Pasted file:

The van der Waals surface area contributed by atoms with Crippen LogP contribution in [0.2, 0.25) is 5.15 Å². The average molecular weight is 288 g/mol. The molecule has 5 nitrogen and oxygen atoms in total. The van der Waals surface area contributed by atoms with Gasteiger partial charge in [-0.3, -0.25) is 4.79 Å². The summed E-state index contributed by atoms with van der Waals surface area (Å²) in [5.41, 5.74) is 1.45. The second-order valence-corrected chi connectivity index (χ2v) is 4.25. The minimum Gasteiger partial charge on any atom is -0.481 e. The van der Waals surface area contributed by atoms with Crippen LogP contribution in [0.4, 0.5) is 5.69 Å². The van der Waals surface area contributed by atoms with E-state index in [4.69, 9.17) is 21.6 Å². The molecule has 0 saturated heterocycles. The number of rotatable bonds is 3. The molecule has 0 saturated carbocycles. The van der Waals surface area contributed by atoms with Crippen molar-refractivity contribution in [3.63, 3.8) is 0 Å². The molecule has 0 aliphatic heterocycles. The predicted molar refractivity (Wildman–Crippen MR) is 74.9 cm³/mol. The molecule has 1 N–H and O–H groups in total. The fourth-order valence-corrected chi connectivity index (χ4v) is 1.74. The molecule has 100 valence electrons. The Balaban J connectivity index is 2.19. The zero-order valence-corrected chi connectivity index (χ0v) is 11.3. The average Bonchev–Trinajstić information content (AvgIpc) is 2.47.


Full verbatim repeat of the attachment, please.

The van der Waals surface area contributed by atoms with Crippen LogP contribution in [0.2, 0.25) is 5.15 Å². The average molecular weight is 288 g/mol. The molecule has 5 nitrogen and oxygen atoms in total. The van der Waals surface area contributed by atoms with Gasteiger partial charge in [-0.3, -0.25) is 4.79 Å². The summed E-state index contributed by atoms with van der Waals surface area (Å²) in [5.41, 5.74) is 1.45. The second-order valence-corrected chi connectivity index (χ2v) is 4.25. The minimum Gasteiger partial charge on any atom is -0.481 e. The van der Waals surface area contributed by atoms with Crippen LogP contribution in [0.4, 0.5) is 5.69 Å². The van der Waals surface area contributed by atoms with E-state index in [4.69, 9.17) is 21.6 Å². The molecule has 0 saturated heterocycles. The number of rotatable bonds is 3. The molecule has 0 saturated carbocycles. The van der Waals surface area contributed by atoms with Crippen molar-refractivity contribution in [3.63, 3.8) is 0 Å². The molecule has 0 aliphatic heterocycles. The predicted molar refractivity (Wildman–Crippen MR) is 74.9 cm³/mol. The molecule has 1 N–H and O–H groups in total. The fourth-order valence-corrected chi connectivity index (χ4v) is 1.74. The molecule has 100 valence electrons. The Balaban J connectivity index is 2.19. The zero-order valence-corrected chi connectivity index (χ0v) is 11.3. The average Bonchev–Trinajstić information content (AvgIpc) is 2.47.